‘It all seems to be slipping between my fingers. Sometimes it feels like we’ve changed everything and nothing.’
‘What exactly do you want to change?’ Clairvoyance asked coyly.
‘Oh, I don’t know.’ He shook his head. ‘Don’t you feel the same?’
She smiled radiantly. ‘I’ve never been happier. I honestly mean that. I feel that we’re building up to something, to something wonderful.’
‘I know you’re stressed but try not to worry. Whatever will be will be.’
She left him on the sofa and finished the clearing up herself. When she came to the sink the soap bubbles had long burst. Still smiling to herself, she plunged her hands into the cold greasy water, searching for the plug.
The following Wednesday, Clairvoyance played her usual round of golf in the morning then met up with friends in the clubhouse for lunch. After a few cocktails the conversation, as always, was steered onto sex, or lack of it. The only one who didn’t complain about her husband’s loss of libido was Ecstasy Conroy, who was happily divorced and shacked up with a 23-year-old lifeguard.
‘We can’t get enough of each other,‘ she crowed. ‘Honestly, I feel like a teenager again.’
She did have a healthy glow, Clairvoyance had to admit.
‘Pilates and I were the same until a few months ago. Recently he’s been blowing hot and cold. All over me one minute, then not interested, nada.’ She paused for effect. ‘Not a dicky-bird.’
The girls laughed, apart from Ecstasy Conroy who simply said: ‘Oh dear.’
‘You’re telling me,’ Clairvoyance replied. ‘I’m going to explode.’
Ecstasy stirred her cocktail with a twizzle stick. ‘No, I meant, oh dear.’
‘Leave it, Ecstasy,’ warned Grace Wenders. She was Clairvoyance’s golfing partner, a tall woman, good off the tee but lousy around the greens.
‘No, I want to hear this. What do you mean?’
‘Blowing hot and cold is one of the first signs. Let me guess. I bet you that Pilates is working harder than ever before, that when he is at home he’s tetchy, that he’s started wearing new aftershave and taking an interest in his appearance.’
Clairvoyance was open-mouthed. ‘One of the first signs of what?’
‘Oh, gosh, do I have to spell it out. An affair, of course.’
Ecstasy sat back triumphant.
‘That’s… that’s just where you’re wrong.’ Clairvoyance’s face reddened with anger. ‘I know for a fact that he has a lot on his mind at the moment. He’s planning a surprise for our 25th wedding anniversary.’
‘Don’t you just love surprises?’ Ecstasy countered drily.
‘It’s not just any old surprise… I think that… I think that he’s going to propose a simultaneous heart transplant.’
The table erupted, all the girls shrieking and trying to speak at once.
‘Are you crazy?’
‘It’s too dangerous.’
‘You’re surely not going to do it.’
‘What’s Pilates thinking?’
‘Do you want to die?’
After the uproar had died down and lunch was finished, Clairvoyance was left on her own with Grace.
‘You’re going to do it aren’t you?’
Clairvoyance nodded. ‘If Pilates asks. The odds are much better these days, over 50% that both partners will survive. Surgical techniques are advancing all the time. Professor Hardwick is a world leader in the field. It just feels that now is the right time.’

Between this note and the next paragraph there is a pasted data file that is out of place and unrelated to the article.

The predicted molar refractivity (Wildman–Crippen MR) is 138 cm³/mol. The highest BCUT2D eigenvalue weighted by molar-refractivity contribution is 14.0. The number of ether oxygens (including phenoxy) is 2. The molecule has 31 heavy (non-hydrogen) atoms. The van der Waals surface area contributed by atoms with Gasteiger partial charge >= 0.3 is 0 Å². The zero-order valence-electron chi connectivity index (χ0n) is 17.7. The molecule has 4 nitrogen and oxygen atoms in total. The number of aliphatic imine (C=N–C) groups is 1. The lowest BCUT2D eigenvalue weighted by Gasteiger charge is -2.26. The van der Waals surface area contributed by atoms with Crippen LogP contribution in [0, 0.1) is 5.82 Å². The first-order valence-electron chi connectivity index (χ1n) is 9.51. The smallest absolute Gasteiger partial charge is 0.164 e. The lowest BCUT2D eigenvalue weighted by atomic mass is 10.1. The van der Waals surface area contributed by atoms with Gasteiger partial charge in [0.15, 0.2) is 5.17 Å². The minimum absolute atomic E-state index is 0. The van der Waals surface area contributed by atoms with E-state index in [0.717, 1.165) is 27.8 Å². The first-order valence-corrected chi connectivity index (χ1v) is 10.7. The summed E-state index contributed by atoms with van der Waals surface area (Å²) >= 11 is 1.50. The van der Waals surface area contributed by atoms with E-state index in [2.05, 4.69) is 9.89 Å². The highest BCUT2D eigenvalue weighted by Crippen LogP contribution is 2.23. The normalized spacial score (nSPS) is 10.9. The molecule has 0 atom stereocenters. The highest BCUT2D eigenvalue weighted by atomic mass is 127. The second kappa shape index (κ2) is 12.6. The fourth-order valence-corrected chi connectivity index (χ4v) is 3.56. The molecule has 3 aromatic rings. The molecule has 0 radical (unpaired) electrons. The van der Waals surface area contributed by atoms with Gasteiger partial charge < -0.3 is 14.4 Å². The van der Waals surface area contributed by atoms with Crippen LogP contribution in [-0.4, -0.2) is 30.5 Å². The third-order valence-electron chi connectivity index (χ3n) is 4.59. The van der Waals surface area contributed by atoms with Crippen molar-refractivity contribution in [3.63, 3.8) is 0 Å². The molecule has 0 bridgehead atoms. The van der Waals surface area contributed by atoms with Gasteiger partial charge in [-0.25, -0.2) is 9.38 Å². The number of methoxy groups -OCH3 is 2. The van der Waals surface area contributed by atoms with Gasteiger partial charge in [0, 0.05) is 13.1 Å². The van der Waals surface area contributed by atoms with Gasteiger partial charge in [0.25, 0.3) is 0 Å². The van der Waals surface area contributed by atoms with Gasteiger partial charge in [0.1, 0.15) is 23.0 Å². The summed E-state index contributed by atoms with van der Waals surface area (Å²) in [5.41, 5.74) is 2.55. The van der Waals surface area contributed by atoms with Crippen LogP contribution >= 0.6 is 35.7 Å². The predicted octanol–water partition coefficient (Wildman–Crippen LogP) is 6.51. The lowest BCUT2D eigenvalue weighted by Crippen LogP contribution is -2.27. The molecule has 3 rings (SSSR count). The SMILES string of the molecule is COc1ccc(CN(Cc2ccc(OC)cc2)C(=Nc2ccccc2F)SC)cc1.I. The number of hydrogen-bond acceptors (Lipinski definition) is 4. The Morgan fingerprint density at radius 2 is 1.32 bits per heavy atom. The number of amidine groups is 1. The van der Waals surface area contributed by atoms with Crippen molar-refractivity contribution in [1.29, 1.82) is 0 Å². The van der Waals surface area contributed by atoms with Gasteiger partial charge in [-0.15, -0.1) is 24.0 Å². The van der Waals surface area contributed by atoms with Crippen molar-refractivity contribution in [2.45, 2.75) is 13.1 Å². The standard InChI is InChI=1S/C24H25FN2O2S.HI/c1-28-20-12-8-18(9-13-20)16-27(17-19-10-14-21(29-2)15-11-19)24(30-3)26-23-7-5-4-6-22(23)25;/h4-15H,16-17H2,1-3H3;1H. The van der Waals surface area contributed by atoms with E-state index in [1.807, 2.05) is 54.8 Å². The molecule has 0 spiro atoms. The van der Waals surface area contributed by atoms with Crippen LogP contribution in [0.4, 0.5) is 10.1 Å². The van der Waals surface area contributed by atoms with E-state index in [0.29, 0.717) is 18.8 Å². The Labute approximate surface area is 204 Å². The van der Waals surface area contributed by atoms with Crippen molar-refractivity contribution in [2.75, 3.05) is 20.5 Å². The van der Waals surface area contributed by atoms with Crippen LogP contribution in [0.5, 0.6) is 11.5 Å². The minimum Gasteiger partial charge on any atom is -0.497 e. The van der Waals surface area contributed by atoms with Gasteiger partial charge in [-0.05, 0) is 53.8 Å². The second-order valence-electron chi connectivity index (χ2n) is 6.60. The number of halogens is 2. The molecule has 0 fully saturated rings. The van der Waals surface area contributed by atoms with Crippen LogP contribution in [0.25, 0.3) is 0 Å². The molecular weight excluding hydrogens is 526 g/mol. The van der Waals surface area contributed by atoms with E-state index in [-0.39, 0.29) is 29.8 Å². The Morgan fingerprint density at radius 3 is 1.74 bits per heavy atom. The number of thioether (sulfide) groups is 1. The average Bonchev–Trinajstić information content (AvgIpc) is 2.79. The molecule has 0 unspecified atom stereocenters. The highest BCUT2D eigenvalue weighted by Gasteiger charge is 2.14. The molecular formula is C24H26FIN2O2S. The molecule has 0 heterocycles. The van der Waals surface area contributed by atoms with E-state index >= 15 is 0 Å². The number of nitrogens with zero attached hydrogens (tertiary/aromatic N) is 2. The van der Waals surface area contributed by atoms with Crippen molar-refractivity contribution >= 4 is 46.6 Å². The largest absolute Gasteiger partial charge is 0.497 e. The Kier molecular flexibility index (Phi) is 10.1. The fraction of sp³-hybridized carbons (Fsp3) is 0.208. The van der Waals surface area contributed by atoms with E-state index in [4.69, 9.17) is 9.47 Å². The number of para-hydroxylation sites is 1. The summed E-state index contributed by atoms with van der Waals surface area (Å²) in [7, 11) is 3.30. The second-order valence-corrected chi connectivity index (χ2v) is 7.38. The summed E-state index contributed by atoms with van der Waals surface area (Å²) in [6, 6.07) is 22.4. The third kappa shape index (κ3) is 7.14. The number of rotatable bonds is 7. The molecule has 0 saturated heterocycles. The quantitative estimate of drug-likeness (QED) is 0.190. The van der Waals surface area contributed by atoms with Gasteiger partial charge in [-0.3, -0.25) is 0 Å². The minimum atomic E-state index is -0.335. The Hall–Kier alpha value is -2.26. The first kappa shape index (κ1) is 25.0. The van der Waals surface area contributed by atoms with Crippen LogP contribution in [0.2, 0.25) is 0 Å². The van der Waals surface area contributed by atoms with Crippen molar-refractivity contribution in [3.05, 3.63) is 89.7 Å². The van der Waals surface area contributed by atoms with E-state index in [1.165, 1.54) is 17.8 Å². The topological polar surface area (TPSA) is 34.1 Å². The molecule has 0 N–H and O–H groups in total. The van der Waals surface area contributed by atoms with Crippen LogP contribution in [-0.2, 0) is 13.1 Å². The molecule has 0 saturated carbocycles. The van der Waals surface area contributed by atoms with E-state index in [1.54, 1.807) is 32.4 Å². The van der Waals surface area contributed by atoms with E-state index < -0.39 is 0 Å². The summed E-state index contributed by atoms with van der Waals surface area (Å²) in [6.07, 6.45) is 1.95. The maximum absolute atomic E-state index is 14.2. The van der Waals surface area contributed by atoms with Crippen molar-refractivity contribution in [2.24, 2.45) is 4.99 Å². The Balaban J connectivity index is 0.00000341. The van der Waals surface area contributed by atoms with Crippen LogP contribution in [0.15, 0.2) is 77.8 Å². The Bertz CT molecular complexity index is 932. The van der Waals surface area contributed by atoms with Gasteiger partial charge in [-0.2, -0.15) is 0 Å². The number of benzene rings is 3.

‘Well, if you’re sure,’ Grace gave her friend a little hug. ‘Then I’m happy for you, I really am.’
‘It’s something that we’ve been heading towards all our lives, our destiny, you know?’
Never before had Clairvoyance waited so nervously for a day to arrive. Not for Father Christmas, not for her 18th birthday party, not for her wedding day. Every time she looked at the calendar she got a jolt of nervous energy and she was sleeping less than ever. She longed for the anniversary to be over and done with, for the chain of events that would crown their life together to be set in motion. More than anything she wanted to talk the operation through with Pilates. Maybe he had already booked them in for a preliminary consultation, paid a deposit at the clinic even. But she fought the temptation, not wanting to spoil the surprise. Instead, she searched online for support groups and found a website of a couple who had undergone the operation. They gave a glowing testimonial—how close the surgery had made them, how their lives had been transformed. Check out this neat poem, they signed off. It’s over 500 years old. Little did Sir Philip Sidney know that one day his Song from Arcadia would become reality!
My true-love hath my heart and I have his,
By just exchange one for the other given:
I hold his dear, and mine he cannot miss;
There never was a bargain better driven.
His heart in me keeps me and him in one;
My heart in him his thoughts and senses guides:
He loves my heart, for once it was his own;
I cherish his because in me it bides…
Clairvoyance printed out the poem and kept it in her bedside cabinet, taking it out to read whenever she felt anxious.
On the morning of their anniversary, Clairvoyance awoke Pilates with a breakfast tray of eggs Benedict, freshly squeezed orange juice and a carnation from the garden.
‘Surprise,’ she cooed.
‘What’s this in aid of?’
‘Aren’t you the funny one? Happy Anniversary.’
She gave him a card and a silver Rolex she’d had engraved. My heart forever yours.
He thanked her gruffly. ‘I’ll give you your present after work.’
‘Must you go in today?’
‘Important presentation.’ He pushed aside the tray and kissed her, a crumb of egg on his upper lip. ‘I promise I’ll be home early.’
As he showered, Clairvoyance slid the poem out of the drawer and read it through, although by now she knew every word.
Despite his promises, Pilates wasn’t home early. In fact he was an hour late and stank of whisky. He threw the largest bunch of flowers she’d ever seen on the table—tiger lilies, roses, exotic orchids and antirrhinums.
‘Happy anniversary, darling,’ he bellowed, lifting her off the ground.
‘Put me down, you brute,’ Clairvoyance laughed. ‘Put me down.’
During the meal Pilates put away a bottle and a half of wine. She’d heard of Dutch courage but this was ridiculous. If he drank any more he’d be under the table.
‘Easy, darling,’ she heard herself saying as he topped up his glass yet again.
‘S’our anniversserary,’ he slurred. ‘Time for your present. Where did I put it?’
He patted the outside of his jacket ineffectually before extracting a slim envelope from an inside pocket. It must be an appointment card for the clinic, Clairvoyance thought excitedly, fingers fumbling at the seal.
‘Oh? Is that all you can say to a fortnight in China! You’ve always wanted to go.’